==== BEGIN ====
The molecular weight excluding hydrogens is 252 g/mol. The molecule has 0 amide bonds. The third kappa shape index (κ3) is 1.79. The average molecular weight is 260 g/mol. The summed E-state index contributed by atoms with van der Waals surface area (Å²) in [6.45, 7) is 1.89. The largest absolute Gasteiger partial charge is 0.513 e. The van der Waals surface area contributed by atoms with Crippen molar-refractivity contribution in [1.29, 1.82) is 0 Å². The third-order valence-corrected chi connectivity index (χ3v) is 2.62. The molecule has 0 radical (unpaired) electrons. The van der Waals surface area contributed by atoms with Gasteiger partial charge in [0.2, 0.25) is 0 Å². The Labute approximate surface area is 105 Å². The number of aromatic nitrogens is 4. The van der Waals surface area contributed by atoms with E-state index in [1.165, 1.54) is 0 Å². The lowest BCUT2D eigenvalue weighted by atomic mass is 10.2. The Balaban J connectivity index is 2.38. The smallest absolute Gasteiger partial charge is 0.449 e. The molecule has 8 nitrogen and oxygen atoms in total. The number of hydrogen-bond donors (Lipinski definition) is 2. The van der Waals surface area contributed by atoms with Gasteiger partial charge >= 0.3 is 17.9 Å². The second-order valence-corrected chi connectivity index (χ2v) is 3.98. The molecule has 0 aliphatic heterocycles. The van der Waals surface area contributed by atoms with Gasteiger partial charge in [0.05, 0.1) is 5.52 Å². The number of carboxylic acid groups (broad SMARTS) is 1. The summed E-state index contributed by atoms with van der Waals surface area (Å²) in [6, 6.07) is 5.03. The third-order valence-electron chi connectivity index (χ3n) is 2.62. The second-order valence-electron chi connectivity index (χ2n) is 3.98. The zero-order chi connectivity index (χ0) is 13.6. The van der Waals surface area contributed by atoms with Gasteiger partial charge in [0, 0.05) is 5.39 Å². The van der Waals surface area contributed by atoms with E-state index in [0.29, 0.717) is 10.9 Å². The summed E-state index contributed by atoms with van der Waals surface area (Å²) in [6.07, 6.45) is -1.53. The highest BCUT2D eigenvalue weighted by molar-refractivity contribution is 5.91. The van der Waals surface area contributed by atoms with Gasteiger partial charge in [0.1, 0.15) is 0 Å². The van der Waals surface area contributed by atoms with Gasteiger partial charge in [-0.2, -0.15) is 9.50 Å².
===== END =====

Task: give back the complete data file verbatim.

The molecular weight excluding hydrogens is 252 g/mol. The molecule has 0 amide bonds. The third kappa shape index (κ3) is 1.79. The average molecular weight is 260 g/mol. The summed E-state index contributed by atoms with van der Waals surface area (Å²) in [6.45, 7) is 1.89. The largest absolute Gasteiger partial charge is 0.513 e. The van der Waals surface area contributed by atoms with Crippen molar-refractivity contribution in [1.29, 1.82) is 0 Å². The third-order valence-corrected chi connectivity index (χ3v) is 2.62. The molecule has 0 radical (unpaired) electrons. The van der Waals surface area contributed by atoms with Gasteiger partial charge in [0.2, 0.25) is 0 Å². The Labute approximate surface area is 105 Å². The number of aromatic nitrogens is 4. The van der Waals surface area contributed by atoms with E-state index in [1.165, 1.54) is 0 Å². The lowest BCUT2D eigenvalue weighted by atomic mass is 10.2. The Balaban J connectivity index is 2.38. The smallest absolute Gasteiger partial charge is 0.449 e. The molecule has 8 nitrogen and oxygen atoms in total. The number of hydrogen-bond donors (Lipinski definition) is 2. The van der Waals surface area contributed by atoms with Gasteiger partial charge >= 0.3 is 17.9 Å². The second-order valence-corrected chi connectivity index (χ2v) is 3.98. The molecule has 0 aliphatic heterocycles. The van der Waals surface area contributed by atoms with Gasteiger partial charge in [0.05, 0.1) is 5.52 Å². The number of carboxylic acid groups (broad SMARTS) is 1. The summed E-state index contributed by atoms with van der Waals surface area (Å²) in [6, 6.07) is 5.03. The third-order valence-electron chi connectivity index (χ3n) is 2.62. The second-order valence-electron chi connectivity index (χ2n) is 3.98. The zero-order chi connectivity index (χ0) is 13.6. The van der Waals surface area contributed by atoms with Gasteiger partial charge in [0, 0.05) is 5.39 Å². The van der Waals surface area contributed by atoms with E-state index in [0.29, 0.717) is 10.9 Å². The summed E-state index contributed by atoms with van der Waals surface area (Å²) in [6.07, 6.45) is -1.53. The highest BCUT2D eigenvalue weighted by molar-refractivity contribution is 5.91. The van der Waals surface area contributed by atoms with Gasteiger partial charge in [0.1, 0.15) is 0 Å². The van der Waals surface area contributed by atoms with Gasteiger partial charge in [-0.2, -0.15) is 9.50 Å².